“NBC will own all rights to use and exploit all of your songs involved in the show, including the songs you submit in the initial application,” an attorney warns
Songwriters hoping to get their big break selling a song NBC’s upcoming competition reality series “Songland” may have just given away their best material for free.
Entertainment lawyer Wallace Collins issued an “urgent warning” to songwriters on Friday, the deadline to submit a song and audition video for the series produced by Adam Levine. In a LinkedIn blog post, Collins stated, “NBC will own all rights to use and exploit all of your songs involved in the show including the songs you submit in the initial application.”
According to contract language in a submission agreement obtained by TheWrap, he’s right. Read the excerpt in question below:
I represent and warrant that I own all rights to such Music and that no third party has any right, title or interest in and/or to the Music, and I grant Producer the right to record, reproduce and publicly perform any such music in and in connection with the Program or any other work. Without in any way limiting the waivers and releases set forth herein, I waive any claims to royalties of any kind, whether accruing now or in the future, from Producer and NBCUniversal for the use of any such Music or any other music, including, without limitation, any applicable copyright, public performance, mechanical and synchronization royalties.
“I don’t know what they really want to do. I’m just pointing out what it says,” Collins told TheWrap on Saturday. “I’m a lawyer. I’m reading the language and I’m explaining what that language says. It just says that.”
Reps for NBC and Levine declined to comment.
The language in the submission agreement may be particularly troubling given that the show’s pitch to undiscovered songwriters promises that potential contestants “will keep intact all Trademark, copyright, and other intellectual property notices,” according to the “Songland” casting website.
Collins was alerted of the fishy contract language when several of his clients who were considering applying for the show reached out to him with concerns.
In his blog post, he called the agreement songwriters must sign in order to participate in the show “by far one of the most onerous such television contest submission agreements” he has ever encountered.
While speaking to TheWrap, he compared it to similar agreements for people enter to audition for shows like “American Idol” or “The Voice.”
“The difference here is when you’re just going to perform on a show, you give a performance and they capture it, and so they can use it, but you can perform again tomorrow the same song, not for them, and you’re free to do it,” Collins explained. “When you write a song, it’s almost like it’s an additional piece of property that you don’t want them to have and be able to use for free, because you want to go use it again. It would be kind of like saying, if you perform on the show, you can never perform the song again anywhere else. But wait a minute, [writing] a song is different. I’ll perform for you and when you film it, you can own that, but the song? No.”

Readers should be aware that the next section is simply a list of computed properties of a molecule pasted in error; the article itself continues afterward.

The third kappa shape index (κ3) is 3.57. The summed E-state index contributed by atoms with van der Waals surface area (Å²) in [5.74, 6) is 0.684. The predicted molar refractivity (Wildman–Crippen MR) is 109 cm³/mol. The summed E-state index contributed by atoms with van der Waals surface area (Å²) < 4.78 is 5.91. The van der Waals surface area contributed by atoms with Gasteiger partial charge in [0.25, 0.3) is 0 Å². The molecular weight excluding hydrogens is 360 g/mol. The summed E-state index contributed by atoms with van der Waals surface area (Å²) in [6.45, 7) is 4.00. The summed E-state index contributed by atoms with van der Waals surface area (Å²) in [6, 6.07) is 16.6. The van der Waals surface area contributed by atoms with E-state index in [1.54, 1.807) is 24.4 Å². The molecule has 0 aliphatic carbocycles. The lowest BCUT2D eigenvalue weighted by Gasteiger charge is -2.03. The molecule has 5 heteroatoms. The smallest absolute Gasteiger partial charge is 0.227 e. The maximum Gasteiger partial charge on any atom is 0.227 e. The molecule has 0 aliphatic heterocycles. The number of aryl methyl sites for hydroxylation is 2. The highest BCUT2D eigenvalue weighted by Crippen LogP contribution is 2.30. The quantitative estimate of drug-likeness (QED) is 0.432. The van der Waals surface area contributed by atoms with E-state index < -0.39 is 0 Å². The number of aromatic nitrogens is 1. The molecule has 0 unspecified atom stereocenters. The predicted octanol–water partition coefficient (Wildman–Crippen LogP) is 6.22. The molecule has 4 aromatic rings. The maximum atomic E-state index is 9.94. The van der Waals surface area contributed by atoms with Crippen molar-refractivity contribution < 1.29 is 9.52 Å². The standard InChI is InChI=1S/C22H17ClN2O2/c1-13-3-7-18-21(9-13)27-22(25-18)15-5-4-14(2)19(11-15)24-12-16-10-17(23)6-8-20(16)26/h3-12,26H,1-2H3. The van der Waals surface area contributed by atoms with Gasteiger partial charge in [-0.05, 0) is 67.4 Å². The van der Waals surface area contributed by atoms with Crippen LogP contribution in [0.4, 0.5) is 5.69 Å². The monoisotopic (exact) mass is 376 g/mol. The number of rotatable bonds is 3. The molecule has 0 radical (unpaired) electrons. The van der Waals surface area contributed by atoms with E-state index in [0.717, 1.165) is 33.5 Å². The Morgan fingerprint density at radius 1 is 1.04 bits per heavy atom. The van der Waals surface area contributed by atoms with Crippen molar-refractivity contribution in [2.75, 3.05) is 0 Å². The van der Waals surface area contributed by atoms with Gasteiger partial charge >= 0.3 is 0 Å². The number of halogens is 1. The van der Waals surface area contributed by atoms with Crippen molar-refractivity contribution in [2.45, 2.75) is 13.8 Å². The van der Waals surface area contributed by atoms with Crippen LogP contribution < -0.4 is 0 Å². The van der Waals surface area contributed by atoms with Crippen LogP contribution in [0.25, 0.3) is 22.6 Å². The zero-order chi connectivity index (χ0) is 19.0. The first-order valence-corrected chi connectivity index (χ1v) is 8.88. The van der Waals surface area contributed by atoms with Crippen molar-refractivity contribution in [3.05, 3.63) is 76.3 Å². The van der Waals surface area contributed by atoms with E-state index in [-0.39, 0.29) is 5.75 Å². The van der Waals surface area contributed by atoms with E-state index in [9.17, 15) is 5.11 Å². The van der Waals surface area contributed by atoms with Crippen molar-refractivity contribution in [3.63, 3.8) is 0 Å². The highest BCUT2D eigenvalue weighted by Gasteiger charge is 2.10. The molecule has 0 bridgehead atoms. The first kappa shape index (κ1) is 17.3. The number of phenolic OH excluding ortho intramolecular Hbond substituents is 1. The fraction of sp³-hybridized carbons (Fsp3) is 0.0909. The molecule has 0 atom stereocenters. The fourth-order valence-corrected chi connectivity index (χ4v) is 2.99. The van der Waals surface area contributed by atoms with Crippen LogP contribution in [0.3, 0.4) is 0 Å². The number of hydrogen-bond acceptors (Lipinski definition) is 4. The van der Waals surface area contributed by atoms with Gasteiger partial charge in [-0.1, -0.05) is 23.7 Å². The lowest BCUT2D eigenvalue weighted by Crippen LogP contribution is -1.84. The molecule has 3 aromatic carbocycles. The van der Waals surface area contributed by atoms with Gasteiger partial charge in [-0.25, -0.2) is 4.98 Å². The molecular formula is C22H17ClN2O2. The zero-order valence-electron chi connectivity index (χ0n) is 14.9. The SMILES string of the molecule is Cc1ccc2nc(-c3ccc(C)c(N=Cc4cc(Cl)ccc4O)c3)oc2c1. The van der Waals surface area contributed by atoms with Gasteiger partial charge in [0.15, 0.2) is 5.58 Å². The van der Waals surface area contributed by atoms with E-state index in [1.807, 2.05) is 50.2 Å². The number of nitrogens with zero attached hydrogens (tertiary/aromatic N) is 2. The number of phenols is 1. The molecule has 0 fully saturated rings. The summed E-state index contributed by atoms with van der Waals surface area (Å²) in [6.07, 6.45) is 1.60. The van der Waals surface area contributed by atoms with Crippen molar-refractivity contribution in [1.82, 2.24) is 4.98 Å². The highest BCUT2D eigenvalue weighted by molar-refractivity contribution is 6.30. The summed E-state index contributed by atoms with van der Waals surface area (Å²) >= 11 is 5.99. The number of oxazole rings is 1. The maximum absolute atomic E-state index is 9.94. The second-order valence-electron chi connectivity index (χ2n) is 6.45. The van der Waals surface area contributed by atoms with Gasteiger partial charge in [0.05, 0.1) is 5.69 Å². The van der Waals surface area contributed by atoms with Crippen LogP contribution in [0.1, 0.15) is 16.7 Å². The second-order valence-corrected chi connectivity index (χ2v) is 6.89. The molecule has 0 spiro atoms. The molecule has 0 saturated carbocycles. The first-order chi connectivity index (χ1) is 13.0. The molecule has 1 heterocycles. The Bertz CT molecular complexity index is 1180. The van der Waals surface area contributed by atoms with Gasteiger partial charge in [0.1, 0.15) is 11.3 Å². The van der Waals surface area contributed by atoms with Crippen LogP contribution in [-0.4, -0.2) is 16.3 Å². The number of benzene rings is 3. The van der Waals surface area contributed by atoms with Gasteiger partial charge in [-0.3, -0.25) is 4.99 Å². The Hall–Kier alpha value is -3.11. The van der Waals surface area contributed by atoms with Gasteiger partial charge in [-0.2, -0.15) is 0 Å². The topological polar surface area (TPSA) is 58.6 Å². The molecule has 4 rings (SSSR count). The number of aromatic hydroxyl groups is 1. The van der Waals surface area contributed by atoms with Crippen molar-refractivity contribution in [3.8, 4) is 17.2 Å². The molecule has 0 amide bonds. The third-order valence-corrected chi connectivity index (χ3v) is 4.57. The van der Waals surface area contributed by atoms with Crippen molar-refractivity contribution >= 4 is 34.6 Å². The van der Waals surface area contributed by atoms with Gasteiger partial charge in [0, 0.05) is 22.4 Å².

Still, Collins is advising songwriters not to panic since he suspects “people running the show probably don’t know the legal language is broader” than it should be for a songwriting competition.
“I don’t know that they really are thinking, ‘Yeah, we’re going to get a million songs submitted so we’ll own all these songs,'” he said. “It’s just, that that’s what it says.”
“Legal department probably drafted the language and they were trying to be over inclusive and protect NBCUniversal and the other production companies from any liability,” he added. “But they went a little too far, and maybe they didn’t understand that by saying, ‘We get everything and we never have to pay you for it,’ when it comes to songs it’s a different copyright and you have to treat it differently.”
But there is still room for concern. A comparison of the submission form available to download and review before starting the application process and the one that songwriters actually sign before they submit their application reveals significant discrepancies.
One contract states that songwriters grant the producer the rights to the music only “if I am selected to be a participant on the Program,” and specifies the music must be used in “connection with the Program.”
However, the submission form Collins reviewed for one of his clients does not include the language “if I am selected to be a participant on the Program,” and instead simply states “I grant Producer the right to record, reproduce and publicly perform any such music in and in connection with the Program or any other work.”
That change suggests the original contract was altered to include language that would allow the producers of the show to claim the rights to “record, reproduce and publicly perform,” as well as collect any royalties on any song submitted, regardless of whether the writer was selected as a contestant.
Collins made sure to stress, “They may not intend to enforce it, but again, I’m just doing a legal analysis and you can read for yourself, that’s what it says.”
That site also states that aspiring songwriters who are selected to appear on air will “enter into further agreements or sign other documents” for rights to the songs the show’s producers may use.